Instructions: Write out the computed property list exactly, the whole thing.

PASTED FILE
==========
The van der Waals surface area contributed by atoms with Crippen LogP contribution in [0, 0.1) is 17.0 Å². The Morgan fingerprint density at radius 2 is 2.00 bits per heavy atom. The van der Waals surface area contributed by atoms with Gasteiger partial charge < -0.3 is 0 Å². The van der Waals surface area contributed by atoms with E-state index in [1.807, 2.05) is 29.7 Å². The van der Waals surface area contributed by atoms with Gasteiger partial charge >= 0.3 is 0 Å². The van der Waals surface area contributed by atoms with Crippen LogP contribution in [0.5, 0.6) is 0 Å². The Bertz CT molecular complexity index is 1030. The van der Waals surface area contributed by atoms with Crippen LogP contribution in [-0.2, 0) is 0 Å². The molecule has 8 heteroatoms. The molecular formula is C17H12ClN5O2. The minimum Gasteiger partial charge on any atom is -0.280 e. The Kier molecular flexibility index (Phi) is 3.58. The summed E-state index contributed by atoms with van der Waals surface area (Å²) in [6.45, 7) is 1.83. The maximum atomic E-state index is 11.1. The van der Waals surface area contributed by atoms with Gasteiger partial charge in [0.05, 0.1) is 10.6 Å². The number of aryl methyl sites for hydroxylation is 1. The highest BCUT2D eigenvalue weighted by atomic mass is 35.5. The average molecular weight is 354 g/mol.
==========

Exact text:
The van der Waals surface area contributed by atoms with Crippen LogP contribution in [0, 0.1) is 17.0 Å². The Morgan fingerprint density at radius 2 is 2.00 bits per heavy atom. The van der Waals surface area contributed by atoms with Gasteiger partial charge < -0.3 is 0 Å². The van der Waals surface area contributed by atoms with E-state index in [1.807, 2.05) is 29.7 Å². The van der Waals surface area contributed by atoms with Gasteiger partial charge >= 0.3 is 0 Å². The van der Waals surface area contributed by atoms with Crippen LogP contribution in [0.5, 0.6) is 0 Å². The Bertz CT molecular complexity index is 1030. The van der Waals surface area contributed by atoms with Crippen LogP contribution in [-0.2, 0) is 0 Å². The molecule has 8 heteroatoms. The molecular formula is C17H12ClN5O2. The minimum Gasteiger partial charge on any atom is -0.280 e. The Kier molecular flexibility index (Phi) is 3.58. The summed E-state index contributed by atoms with van der Waals surface area (Å²) in [6.45, 7) is 1.83. The maximum atomic E-state index is 11.1. The van der Waals surface area contributed by atoms with Gasteiger partial charge in [0.05, 0.1) is 10.6 Å². The number of aryl methyl sites for hydroxylation is 1. The highest BCUT2D eigenvalue weighted by atomic mass is 35.5. The average molecular weight is 354 g/mol.